Institute have been kicking around Texas and the rest of the United States for a couple years now, but it was their debut album Catharsis that really threw me for a loop. Who knew classic early post-punk tribute could sound so fresh, vital and, well, unique? With lyrics as abstract and poetic as they are unabashedly punk in spirit (more than enough nihilism to go around), Institute spin classic Crass Records punk into two-chord tapestries that blend psychedelia with the mundane. I was able to get some words out of vocalist Moses Brown, although not too many, as he seemed to instantly sniff out my standing as an old-guy punk interloper rather than a glue-sniffing Toxic State intern (and he’s the only artist I’ve interviewed thus far who asked that I take one question and answer off the record for the final print). Fair enough!

Where does the name “Institute” come from? An acquaintance of mine thinks it’s a horrible name, but I think he’s crazy, that it perfectly captures the sort of mundane outlook / generic drudgery that your music seems to spotlight. Or am I crazy?
Institute came from a list of band names Adam had. We were working with Morale at the start, but thought it sounded like a screamo band so we dropped it and went with Institute. Can’t say it was chosen for its mood, but it ended up reflecting the music well.

Am I wrong in feeling despair/negativity from your songs? Does getting that sort of stuff out in your music help you mentally in your daily life from going crazy?
Oh yeah, definitely. I get to vocalize all the negative baggage inside my head. It’s a pretty great tool; it also makes playing good shows that much more enjoyable. I was in a slump. This record paired with love helped me pull out. I thought you were talking about our day to day personalities… We’re nice and happy people.

How did you come upon your vocal style? Was it a matter of finding a vocal approach that fits the music, or is this the only way you could ever see yourself singing? Is this your first time singing in a band?
Yeah this was the first band. Pretty much just wanted to sound like Steve Ignorant and PiL-era Johnny Rotten, haha. Just kinda played shows until I figured it out.

Is there some bit of British inflection I hear in your voice? Why don’t more ‘punk’ vocalists try to develop their own style these days? I appreciate that I can easily pick your voice out of a lineup.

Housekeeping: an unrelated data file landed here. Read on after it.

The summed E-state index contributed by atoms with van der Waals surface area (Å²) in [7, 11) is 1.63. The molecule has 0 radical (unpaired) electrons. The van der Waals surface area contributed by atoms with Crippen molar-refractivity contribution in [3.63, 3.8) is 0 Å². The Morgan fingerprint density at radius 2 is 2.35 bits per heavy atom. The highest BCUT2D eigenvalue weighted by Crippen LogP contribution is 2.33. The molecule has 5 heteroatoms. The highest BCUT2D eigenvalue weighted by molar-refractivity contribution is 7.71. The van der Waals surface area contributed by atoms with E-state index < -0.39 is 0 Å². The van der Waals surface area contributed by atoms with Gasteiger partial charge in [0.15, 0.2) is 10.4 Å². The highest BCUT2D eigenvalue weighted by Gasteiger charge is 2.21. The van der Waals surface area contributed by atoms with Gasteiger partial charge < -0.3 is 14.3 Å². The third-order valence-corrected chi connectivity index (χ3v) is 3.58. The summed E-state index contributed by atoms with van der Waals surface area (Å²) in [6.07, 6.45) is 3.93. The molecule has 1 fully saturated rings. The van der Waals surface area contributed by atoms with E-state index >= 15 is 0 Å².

I just try and do what sounds cool. You see hardcore bands recycling the same front-man character, but I would say there’s a lot of punk bands out there today with interesting front-people.

Who are some of your punk front-persons today? What do you look for in a vocalist?
Like Mary-Jane from Vexx, Kevin from Big Zit, Emil from Dawn of Humans. I love confidence. Doing whatever the hell you want, not sticking to any sort of trend… that is always going to make things exciting.

Institute seems to be lumped into hardcore-punk, but I don’t necessarily think that’s a sonic match. Are you used to playing hardcore shows? Should people mosh to Institute?
People don’t really mosh, I’d say they dance around and occasionally fall over. We get lumped into that punk scene because all of us are a part of that scene; this band just happened to sound different.

Photo by Renate Winter

Catharsis really jams out toward the end, meandering around further into something I’d consider closer to kraut-rock / improvisation than punk rock. Is that just a small part of your musical equation, or is that something you think you’ll be pursuing into the future, the sort of looser, open-ended tunes?
It could be called a nod to the roots of punk. I love when I hear psych-rock songs that sound like punk songs or vice versa. Maybe we’ll do another one… We’ve been playing an abridged version of “Christian Right” live recently – that’s probably the version we should be talking about.

How does the live version differ – is it just abridged, or do you change it up in other ways?
It’s shorter and harder with the punk-knob dialed up. I don’t really know what it sounds like. It’s a Can rip with anarcho vocals thrown on top.

Are you not afraid of blatantly ripping off previous musical ideas? I feel like there is this notion that ripping something else off is inherently bad in punk/hardcore, but I don’t think that’s the case. Attempting to rip something off can often yield unexpected results.
Punk is folk music. It’s a formula, a set of guidelines proven to make exciting music. As long as what you’re making has real heart to it or is pushing boundaries you can rip-off as much as you’d like. If you’re in punk today and worried about originality, maybe find something else to do.

You’ve got some pretty good moans and groans on Catharsis. Where do those come from? Are they just something that happens?
The moans? A moan is just another lyric.

What was the rationale behind signing with Sacred Bones? What were they able to offer you that, say, self-releasing your album wouldn’t?
We decided we’d go with any sort of opportunity thrown at us. They hit us up on our first tour, so we went with it. They’re super sick, genuinely nice people who care a lot about what we do. They make our shows bigger and give us cool opportunities. Pretty much we thought it would be fun, and so far we’ve been right.

Is Institute something you’d hope to live off of one day? Is that preposterous?
Nah. Touring should be fun, not a job. If you can do both, more power to you, but I don’t think we have the means to do that. We’re not interested in pursuing a “successful” music career as a punk band in 2015. We’ve seen what it would look like and decided we’d rather play basements.

Why did you decide basements are preferable to pro clubs for Institute?
Pretty much because your friends are booking the show, you get paid about the same, and it’s much more fun.